by Hannah Bolotin
On Jan. 14, 2021, the Office of the Corrections Ombuds (OCO) published a report summarizing numerous cases of delayed cancer diagnosis and treatment by the Washington State Department of Corrections (DOC), highlighting the ways in which DOC’s negligence has led to several preventable prisoner deaths.
In yet another example of DOC’s negligence, the Washington Corrections Center for Women (WCC-W) has been rebuffing a prisoner’s requests for treatment for rapid development of potentially cancerous tumors for years. Several years ago, Patricia Teafatiller noticed a mass on her neck. A year and a half ago, a second lump developed along her spine. Patricia sought medical care and was told it was just a knot in her neck. She was subsequently informed she had degenerative disk disease to explain away the mass on her spine, saying nothing of her symptoms and masses in other locations. The lumps have continued to grow, more masses have appeared, and none have diminished. Her neck has grown increasingly stiff; she describes it as feeling like it is in a vice, with a grinding, popping sensation whenever she moves her chin towards her chest. The results of the ultrasound that was eventually ordered were inconclusive, warranting an MRI and/or biopsy to confirm whether the masses are benign or malignant — the standard of care in any medical practice.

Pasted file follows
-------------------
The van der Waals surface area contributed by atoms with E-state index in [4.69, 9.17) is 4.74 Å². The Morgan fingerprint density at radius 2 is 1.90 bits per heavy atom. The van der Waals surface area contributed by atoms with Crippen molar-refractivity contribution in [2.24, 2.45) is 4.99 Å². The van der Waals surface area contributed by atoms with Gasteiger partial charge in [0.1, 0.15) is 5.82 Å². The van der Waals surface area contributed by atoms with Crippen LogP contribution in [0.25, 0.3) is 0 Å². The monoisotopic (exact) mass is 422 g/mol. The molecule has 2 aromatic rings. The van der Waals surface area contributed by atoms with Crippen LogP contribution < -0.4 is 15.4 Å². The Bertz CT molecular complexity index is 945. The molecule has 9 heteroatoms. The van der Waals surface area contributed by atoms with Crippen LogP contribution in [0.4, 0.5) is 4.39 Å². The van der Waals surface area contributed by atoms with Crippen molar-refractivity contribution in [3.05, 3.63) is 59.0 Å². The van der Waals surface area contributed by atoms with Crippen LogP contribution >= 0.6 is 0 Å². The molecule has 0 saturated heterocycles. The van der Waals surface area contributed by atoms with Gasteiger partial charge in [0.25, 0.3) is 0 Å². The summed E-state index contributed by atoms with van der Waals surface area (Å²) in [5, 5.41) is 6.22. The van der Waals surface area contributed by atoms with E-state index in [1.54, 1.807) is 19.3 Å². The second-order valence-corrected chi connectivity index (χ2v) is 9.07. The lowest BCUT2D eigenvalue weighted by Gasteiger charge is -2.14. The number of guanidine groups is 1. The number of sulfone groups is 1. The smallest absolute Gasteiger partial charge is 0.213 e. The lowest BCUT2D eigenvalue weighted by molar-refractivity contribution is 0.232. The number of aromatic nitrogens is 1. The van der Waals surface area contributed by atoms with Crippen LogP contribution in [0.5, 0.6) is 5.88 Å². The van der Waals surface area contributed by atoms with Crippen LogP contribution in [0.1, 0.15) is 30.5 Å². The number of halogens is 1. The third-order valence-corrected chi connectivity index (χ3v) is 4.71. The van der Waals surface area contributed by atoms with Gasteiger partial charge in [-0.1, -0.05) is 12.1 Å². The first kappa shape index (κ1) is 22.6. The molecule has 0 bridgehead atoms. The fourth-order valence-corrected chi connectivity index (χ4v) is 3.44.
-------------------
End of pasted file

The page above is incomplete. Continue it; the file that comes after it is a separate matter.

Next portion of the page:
One would think that the DOC’s recent upsurge in bad publicity and legal jeopardy surrounding medical negligence — especially when it comes to negligent intervention for cancer treatment — would motivate them to, at minimum, follow the standard medical procedure in Patricia’s case. They have not. Instead, they responded without haste to her attorney’s call for necessary medical intervention with a cavalier mention that there is a “referral pending to see a specialist in the local orthopedic clinic” and blaming Patricia’s invocation of religious beliefs for the delay. That is, they merely demonstrated a similar offhandedness and delay of intervention towards an unrelated medical issue — and are possibly violating the Religious Land Use and Institutionalized Persons Act (RLUIPA).